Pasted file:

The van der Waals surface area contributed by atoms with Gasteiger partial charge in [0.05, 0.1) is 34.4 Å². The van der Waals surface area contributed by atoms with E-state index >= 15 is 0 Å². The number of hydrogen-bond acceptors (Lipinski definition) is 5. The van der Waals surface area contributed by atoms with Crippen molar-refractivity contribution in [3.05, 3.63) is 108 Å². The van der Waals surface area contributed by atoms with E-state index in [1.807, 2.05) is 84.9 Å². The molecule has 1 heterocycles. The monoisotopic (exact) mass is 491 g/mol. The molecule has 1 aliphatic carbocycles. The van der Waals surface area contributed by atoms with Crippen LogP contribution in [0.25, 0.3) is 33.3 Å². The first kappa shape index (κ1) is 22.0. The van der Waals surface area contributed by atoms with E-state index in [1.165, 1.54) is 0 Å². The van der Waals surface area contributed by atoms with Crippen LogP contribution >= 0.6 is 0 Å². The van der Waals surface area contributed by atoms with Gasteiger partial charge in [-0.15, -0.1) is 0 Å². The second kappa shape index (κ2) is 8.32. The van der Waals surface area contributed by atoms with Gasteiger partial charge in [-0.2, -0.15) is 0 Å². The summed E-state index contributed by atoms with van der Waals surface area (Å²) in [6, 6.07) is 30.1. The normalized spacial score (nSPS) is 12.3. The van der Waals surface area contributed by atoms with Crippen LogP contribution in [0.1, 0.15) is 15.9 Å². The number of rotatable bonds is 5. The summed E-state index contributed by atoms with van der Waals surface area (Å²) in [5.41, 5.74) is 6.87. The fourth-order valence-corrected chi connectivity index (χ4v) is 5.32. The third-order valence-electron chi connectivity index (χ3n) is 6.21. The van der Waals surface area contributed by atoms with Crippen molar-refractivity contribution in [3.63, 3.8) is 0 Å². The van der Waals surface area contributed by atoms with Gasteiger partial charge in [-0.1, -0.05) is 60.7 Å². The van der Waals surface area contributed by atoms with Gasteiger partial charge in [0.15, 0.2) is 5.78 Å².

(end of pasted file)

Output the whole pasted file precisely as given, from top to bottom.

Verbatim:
The van der Waals surface area contributed by atoms with Gasteiger partial charge in [0.05, 0.1) is 34.4 Å². The van der Waals surface area contributed by atoms with E-state index >= 15 is 0 Å². The number of hydrogen-bond acceptors (Lipinski definition) is 5. The van der Waals surface area contributed by atoms with Crippen molar-refractivity contribution in [3.05, 3.63) is 108 Å². The van der Waals surface area contributed by atoms with E-state index in [1.807, 2.05) is 84.9 Å². The molecule has 1 heterocycles. The monoisotopic (exact) mass is 491 g/mol. The molecule has 1 aliphatic carbocycles. The van der Waals surface area contributed by atoms with Crippen LogP contribution in [0.25, 0.3) is 33.3 Å². The first kappa shape index (κ1) is 22.0. The van der Waals surface area contributed by atoms with E-state index in [1.165, 1.54) is 0 Å². The van der Waals surface area contributed by atoms with Crippen LogP contribution >= 0.6 is 0 Å². The van der Waals surface area contributed by atoms with Gasteiger partial charge in [-0.15, -0.1) is 0 Å². The second kappa shape index (κ2) is 8.32. The van der Waals surface area contributed by atoms with Gasteiger partial charge in [-0.2, -0.15) is 0 Å². The summed E-state index contributed by atoms with van der Waals surface area (Å²) in [6, 6.07) is 30.1. The normalized spacial score (nSPS) is 12.3. The van der Waals surface area contributed by atoms with Crippen LogP contribution in [0.1, 0.15) is 15.9 Å². The number of rotatable bonds is 5. The summed E-state index contributed by atoms with van der Waals surface area (Å²) in [5.41, 5.74) is 6.87. The fourth-order valence-corrected chi connectivity index (χ4v) is 5.32. The third-order valence-electron chi connectivity index (χ3n) is 6.21. The van der Waals surface area contributed by atoms with Crippen molar-refractivity contribution in [3.63, 3.8) is 0 Å². The van der Waals surface area contributed by atoms with Gasteiger partial charge in [-0.1, -0.05) is 60.7 Å². The van der Waals surface area contributed by atoms with Gasteiger partial charge in [0.15, 0.2) is 5.78 Å².